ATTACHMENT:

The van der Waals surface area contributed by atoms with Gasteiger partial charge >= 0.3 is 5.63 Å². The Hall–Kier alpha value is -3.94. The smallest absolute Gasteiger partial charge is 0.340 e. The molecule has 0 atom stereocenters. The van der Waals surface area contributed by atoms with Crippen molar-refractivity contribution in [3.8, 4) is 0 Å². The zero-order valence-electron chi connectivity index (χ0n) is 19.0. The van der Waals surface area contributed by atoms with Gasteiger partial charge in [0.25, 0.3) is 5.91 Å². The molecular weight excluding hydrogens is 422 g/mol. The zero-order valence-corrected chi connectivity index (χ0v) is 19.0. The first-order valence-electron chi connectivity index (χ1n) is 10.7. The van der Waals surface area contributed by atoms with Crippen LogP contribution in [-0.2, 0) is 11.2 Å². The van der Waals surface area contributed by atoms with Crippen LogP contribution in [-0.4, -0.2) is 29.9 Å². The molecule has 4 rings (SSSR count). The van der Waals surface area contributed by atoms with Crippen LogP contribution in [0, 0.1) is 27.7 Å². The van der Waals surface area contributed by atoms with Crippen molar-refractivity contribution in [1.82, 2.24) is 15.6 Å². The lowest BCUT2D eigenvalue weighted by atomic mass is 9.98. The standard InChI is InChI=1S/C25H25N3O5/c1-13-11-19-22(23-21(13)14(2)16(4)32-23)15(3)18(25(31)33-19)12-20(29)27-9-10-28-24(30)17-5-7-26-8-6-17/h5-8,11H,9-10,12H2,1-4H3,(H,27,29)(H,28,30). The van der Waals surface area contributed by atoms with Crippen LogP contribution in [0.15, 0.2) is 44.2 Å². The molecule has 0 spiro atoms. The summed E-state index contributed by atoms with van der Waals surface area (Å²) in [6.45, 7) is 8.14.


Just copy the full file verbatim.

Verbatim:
The van der Waals surface area contributed by atoms with Gasteiger partial charge >= 0.3 is 5.63 Å². The Hall–Kier alpha value is -3.94. The smallest absolute Gasteiger partial charge is 0.340 e. The molecule has 0 atom stereocenters. The van der Waals surface area contributed by atoms with Crippen molar-refractivity contribution in [3.8, 4) is 0 Å². The zero-order valence-electron chi connectivity index (χ0n) is 19.0. The van der Waals surface area contributed by atoms with Gasteiger partial charge in [0.25, 0.3) is 5.91 Å². The molecular weight excluding hydrogens is 422 g/mol. The zero-order valence-corrected chi connectivity index (χ0v) is 19.0. The first-order valence-electron chi connectivity index (χ1n) is 10.7. The van der Waals surface area contributed by atoms with Crippen LogP contribution in [-0.2, 0) is 11.2 Å². The van der Waals surface area contributed by atoms with Crippen LogP contribution in [-0.4, -0.2) is 29.9 Å². The molecule has 4 rings (SSSR count). The van der Waals surface area contributed by atoms with Crippen LogP contribution in [0, 0.1) is 27.7 Å². The van der Waals surface area contributed by atoms with Crippen molar-refractivity contribution in [1.82, 2.24) is 15.6 Å². The lowest BCUT2D eigenvalue weighted by atomic mass is 9.98. The standard InChI is InChI=1S/C25H25N3O5/c1-13-11-19-22(23-21(13)14(2)16(4)32-23)15(3)18(25(31)33-19)12-20(29)27-9-10-28-24(30)17-5-7-26-8-6-17/h5-8,11H,9-10,12H2,1-4H3,(H,27,29)(H,28,30). The van der Waals surface area contributed by atoms with Crippen LogP contribution in [0.15, 0.2) is 44.2 Å². The molecule has 0 spiro atoms. The summed E-state index contributed by atoms with van der Waals surface area (Å²) in [6.45, 7) is 8.14.